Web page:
You are currently viewing Ghanaian Students Build Robotic Mosquito Repellent Robot

Ghanaian Students Build Robotic Mosquito Repellent Robot

Three Ghanaian students have built a robotic mosquito repellent to curb the activities of the malaria-spreading insect. The Biomedical Engineering students of the Kwame Nkrumah University of Science and Technology (KNUST) in Ghana are currently in their second year.

 

Joana Owusu-Appiah, Selinam Fiadjo and Danielle Asare are the three female innovators. They call the robot ‘Anquito’, derived from putting the words, ‘anti’ and ‘mosquito’ together. The students thought the activities of mosquitos were not adequately curbed in public spaces.

 

They said,

“We realise there are so many measures to kill mosquitoes. But we thought to ourselves, is it a problem of mosquitoes living or the fact that they’re in our space?”

 

The girls thought that it is not enough to get protected in our houses when the mosquitos can still bite outside.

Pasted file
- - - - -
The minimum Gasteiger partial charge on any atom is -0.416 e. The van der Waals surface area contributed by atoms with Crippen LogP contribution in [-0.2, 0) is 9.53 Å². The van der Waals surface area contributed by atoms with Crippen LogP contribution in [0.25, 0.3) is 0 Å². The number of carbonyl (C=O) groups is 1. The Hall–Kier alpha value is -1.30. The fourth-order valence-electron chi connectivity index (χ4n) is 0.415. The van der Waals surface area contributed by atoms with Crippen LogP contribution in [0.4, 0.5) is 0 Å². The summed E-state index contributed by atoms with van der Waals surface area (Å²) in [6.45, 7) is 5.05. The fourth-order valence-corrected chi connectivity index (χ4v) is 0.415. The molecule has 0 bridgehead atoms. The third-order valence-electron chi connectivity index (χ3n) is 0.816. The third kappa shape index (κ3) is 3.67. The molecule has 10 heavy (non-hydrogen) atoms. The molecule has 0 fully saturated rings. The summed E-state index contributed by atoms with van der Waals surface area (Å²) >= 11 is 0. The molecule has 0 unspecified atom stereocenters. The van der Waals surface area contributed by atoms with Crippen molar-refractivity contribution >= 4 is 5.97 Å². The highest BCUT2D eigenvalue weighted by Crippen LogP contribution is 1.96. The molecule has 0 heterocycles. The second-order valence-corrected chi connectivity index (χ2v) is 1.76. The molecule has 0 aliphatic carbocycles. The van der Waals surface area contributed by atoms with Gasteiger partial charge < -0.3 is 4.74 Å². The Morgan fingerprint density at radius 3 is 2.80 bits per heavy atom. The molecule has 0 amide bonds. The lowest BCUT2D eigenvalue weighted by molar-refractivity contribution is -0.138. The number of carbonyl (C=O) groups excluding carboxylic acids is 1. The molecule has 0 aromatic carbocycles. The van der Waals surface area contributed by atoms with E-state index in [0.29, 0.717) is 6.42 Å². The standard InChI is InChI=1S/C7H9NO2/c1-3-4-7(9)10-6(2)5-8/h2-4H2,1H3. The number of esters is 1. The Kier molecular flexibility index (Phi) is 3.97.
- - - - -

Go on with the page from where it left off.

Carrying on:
“Somebody is in his room with mosquito coil and net, but when there is a light-out, he goes out for fresh air and gets bitten. What can we do for people who are outside their rooms and getting fresh air?”

 

The Anquito robotic mosquito repellent is programmed to emit ultrasonic sounds. These sounds are almost inaudible to the human ears. It emits 38 kilohertz of sound that is loud enough to ward off mosquitos. It also has sensors that stop and change direction upon facing an obstacle.

 

Aside: Did you know that Dubstep music can protect you from mosquito bites?

 

Knust Students Mosquito repellent robot

 

Different fields use ultrasound technology to detect objects and measure distance and often used it medical to carry out scans.

 

The KNUST students intend to create more of the machine and improve the technology using artificial intelligence to make the robots smarter.

 

Malaria is still a problem in Africa. Year after year, more technology is being employed to treat control the spread of it. The World Health Organisation announced recently that it was rolling out the first malaria vaccine to children from three African countries this year, Ghana inclusive.

Leave a Reply